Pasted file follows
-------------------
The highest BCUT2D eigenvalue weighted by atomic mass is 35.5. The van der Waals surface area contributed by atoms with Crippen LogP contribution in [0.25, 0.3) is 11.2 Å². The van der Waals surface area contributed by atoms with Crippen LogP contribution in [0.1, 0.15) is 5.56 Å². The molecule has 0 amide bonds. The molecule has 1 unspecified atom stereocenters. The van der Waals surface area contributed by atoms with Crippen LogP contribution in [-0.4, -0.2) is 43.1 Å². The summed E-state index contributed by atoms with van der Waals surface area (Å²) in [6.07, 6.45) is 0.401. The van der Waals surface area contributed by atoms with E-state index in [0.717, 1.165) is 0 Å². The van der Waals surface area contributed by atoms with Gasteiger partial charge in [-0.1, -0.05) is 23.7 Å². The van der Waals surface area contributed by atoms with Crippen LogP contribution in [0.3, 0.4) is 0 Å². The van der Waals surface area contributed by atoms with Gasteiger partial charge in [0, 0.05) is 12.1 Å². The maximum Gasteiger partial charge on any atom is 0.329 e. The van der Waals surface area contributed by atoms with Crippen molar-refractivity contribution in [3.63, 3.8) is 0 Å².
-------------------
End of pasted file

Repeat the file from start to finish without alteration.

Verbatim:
The highest BCUT2D eigenvalue weighted by atomic mass is 35.5. The van der Waals surface area contributed by atoms with Crippen LogP contribution in [0.25, 0.3) is 11.2 Å². The van der Waals surface area contributed by atoms with Crippen LogP contribution in [0.1, 0.15) is 5.56 Å². The molecule has 0 amide bonds. The molecule has 1 unspecified atom stereocenters. The van der Waals surface area contributed by atoms with Crippen LogP contribution in [-0.4, -0.2) is 43.1 Å². The summed E-state index contributed by atoms with van der Waals surface area (Å²) in [6.07, 6.45) is 0.401. The van der Waals surface area contributed by atoms with E-state index in [0.717, 1.165) is 0 Å². The van der Waals surface area contributed by atoms with Gasteiger partial charge in [-0.1, -0.05) is 23.7 Å². The van der Waals surface area contributed by atoms with Crippen LogP contribution in [0.3, 0.4) is 0 Å². The van der Waals surface area contributed by atoms with Gasteiger partial charge in [0, 0.05) is 12.1 Å². The maximum Gasteiger partial charge on any atom is 0.329 e. The van der Waals surface area contributed by atoms with Crippen molar-refractivity contribution in [3.63, 3.8) is 0 Å².